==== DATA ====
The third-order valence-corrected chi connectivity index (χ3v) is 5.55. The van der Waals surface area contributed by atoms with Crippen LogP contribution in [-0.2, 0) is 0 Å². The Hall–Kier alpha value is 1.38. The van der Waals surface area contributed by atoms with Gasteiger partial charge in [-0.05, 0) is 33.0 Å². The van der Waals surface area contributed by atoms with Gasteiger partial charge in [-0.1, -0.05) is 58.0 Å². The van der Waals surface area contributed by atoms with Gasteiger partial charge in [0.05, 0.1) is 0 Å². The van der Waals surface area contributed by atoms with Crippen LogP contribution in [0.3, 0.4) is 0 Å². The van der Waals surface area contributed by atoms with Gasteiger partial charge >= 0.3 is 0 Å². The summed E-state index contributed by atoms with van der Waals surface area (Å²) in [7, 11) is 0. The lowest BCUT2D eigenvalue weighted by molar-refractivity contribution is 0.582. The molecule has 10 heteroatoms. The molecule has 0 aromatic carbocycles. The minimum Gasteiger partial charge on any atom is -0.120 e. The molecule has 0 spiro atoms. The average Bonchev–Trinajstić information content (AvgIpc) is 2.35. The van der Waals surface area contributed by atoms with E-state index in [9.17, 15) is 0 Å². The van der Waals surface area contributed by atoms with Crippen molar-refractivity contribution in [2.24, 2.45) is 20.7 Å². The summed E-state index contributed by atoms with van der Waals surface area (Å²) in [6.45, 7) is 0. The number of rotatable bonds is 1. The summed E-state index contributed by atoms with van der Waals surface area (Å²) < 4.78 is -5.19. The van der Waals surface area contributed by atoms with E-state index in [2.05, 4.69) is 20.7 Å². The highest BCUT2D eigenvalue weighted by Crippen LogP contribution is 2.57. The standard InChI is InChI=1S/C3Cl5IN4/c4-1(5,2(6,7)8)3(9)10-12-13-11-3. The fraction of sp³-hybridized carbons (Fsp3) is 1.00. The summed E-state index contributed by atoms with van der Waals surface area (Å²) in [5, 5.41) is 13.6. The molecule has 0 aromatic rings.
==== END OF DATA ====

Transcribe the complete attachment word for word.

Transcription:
The third-order valence-corrected chi connectivity index (χ3v) is 5.55. The van der Waals surface area contributed by atoms with Crippen LogP contribution in [-0.2, 0) is 0 Å². The Hall–Kier alpha value is 1.38. The van der Waals surface area contributed by atoms with Gasteiger partial charge in [-0.05, 0) is 33.0 Å². The van der Waals surface area contributed by atoms with Gasteiger partial charge in [-0.1, -0.05) is 58.0 Å². The van der Waals surface area contributed by atoms with Gasteiger partial charge in [0.05, 0.1) is 0 Å². The van der Waals surface area contributed by atoms with Crippen LogP contribution in [0.3, 0.4) is 0 Å². The van der Waals surface area contributed by atoms with Gasteiger partial charge >= 0.3 is 0 Å². The summed E-state index contributed by atoms with van der Waals surface area (Å²) in [7, 11) is 0. The lowest BCUT2D eigenvalue weighted by molar-refractivity contribution is 0.582. The molecule has 10 heteroatoms. The molecule has 0 aromatic carbocycles. The minimum Gasteiger partial charge on any atom is -0.120 e. The molecule has 0 spiro atoms. The average Bonchev–Trinajstić information content (AvgIpc) is 2.35. The van der Waals surface area contributed by atoms with E-state index in [9.17, 15) is 0 Å². The van der Waals surface area contributed by atoms with Crippen molar-refractivity contribution in [2.24, 2.45) is 20.7 Å². The summed E-state index contributed by atoms with van der Waals surface area (Å²) in [6.45, 7) is 0. The number of rotatable bonds is 1. The summed E-state index contributed by atoms with van der Waals surface area (Å²) < 4.78 is -5.19. The van der Waals surface area contributed by atoms with E-state index in [2.05, 4.69) is 20.7 Å². The highest BCUT2D eigenvalue weighted by Crippen LogP contribution is 2.57. The standard InChI is InChI=1S/C3Cl5IN4/c4-1(5,2(6,7)8)3(9)10-12-13-11-3. The fraction of sp³-hybridized carbons (Fsp3) is 1.00. The summed E-state index contributed by atoms with van der Waals surface area (Å²) in [5, 5.41) is 13.6. The molecule has 0 aromatic rings.